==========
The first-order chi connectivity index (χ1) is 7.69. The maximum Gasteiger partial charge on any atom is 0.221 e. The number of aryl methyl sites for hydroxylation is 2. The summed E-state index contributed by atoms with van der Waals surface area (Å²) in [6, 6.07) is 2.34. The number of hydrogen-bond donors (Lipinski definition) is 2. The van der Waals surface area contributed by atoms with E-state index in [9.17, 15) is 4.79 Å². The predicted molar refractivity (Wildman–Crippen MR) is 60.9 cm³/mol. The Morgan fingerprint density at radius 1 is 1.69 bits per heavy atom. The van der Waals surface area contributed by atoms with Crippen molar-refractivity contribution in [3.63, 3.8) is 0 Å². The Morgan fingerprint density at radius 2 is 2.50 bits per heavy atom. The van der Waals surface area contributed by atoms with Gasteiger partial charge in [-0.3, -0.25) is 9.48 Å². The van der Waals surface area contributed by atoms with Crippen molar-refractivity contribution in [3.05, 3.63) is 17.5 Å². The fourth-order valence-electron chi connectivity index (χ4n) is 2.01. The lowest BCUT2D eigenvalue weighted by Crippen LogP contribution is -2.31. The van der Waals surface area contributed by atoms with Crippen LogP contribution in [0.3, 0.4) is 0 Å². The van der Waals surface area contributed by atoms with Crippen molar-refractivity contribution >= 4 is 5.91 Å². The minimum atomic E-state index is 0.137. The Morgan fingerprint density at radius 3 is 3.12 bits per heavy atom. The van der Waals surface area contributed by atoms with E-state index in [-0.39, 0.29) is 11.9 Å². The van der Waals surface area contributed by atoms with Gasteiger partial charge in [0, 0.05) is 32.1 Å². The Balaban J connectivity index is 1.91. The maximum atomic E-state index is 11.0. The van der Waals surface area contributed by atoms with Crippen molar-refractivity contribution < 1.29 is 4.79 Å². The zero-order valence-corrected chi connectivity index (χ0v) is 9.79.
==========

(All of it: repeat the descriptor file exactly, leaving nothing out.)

The first-order chi connectivity index (χ1) is 7.69. The maximum Gasteiger partial charge on any atom is 0.221 e. The number of aryl methyl sites for hydroxylation is 2. The summed E-state index contributed by atoms with van der Waals surface area (Å²) in [6, 6.07) is 2.34. The number of hydrogen-bond donors (Lipinski definition) is 2. The van der Waals surface area contributed by atoms with E-state index in [9.17, 15) is 4.79 Å². The predicted molar refractivity (Wildman–Crippen MR) is 60.9 cm³/mol. The Morgan fingerprint density at radius 1 is 1.69 bits per heavy atom. The van der Waals surface area contributed by atoms with Crippen molar-refractivity contribution in [3.63, 3.8) is 0 Å². The Morgan fingerprint density at radius 2 is 2.50 bits per heavy atom. The van der Waals surface area contributed by atoms with Gasteiger partial charge in [-0.3, -0.25) is 9.48 Å². The van der Waals surface area contributed by atoms with Crippen molar-refractivity contribution in [3.05, 3.63) is 17.5 Å². The fourth-order valence-electron chi connectivity index (χ4n) is 2.01. The lowest BCUT2D eigenvalue weighted by Crippen LogP contribution is -2.31. The van der Waals surface area contributed by atoms with Crippen LogP contribution in [0.3, 0.4) is 0 Å². The van der Waals surface area contributed by atoms with Crippen molar-refractivity contribution >= 4 is 5.91 Å². The minimum atomic E-state index is 0.137. The Morgan fingerprint density at radius 3 is 3.12 bits per heavy atom. The van der Waals surface area contributed by atoms with E-state index in [-0.39, 0.29) is 11.9 Å². The van der Waals surface area contributed by atoms with Gasteiger partial charge in [0, 0.05) is 32.1 Å². The Balaban J connectivity index is 1.91. The maximum atomic E-state index is 11.0. The van der Waals surface area contributed by atoms with Crippen molar-refractivity contribution < 1.29 is 4.79 Å². The zero-order valence-corrected chi connectivity index (χ0v) is 9.79.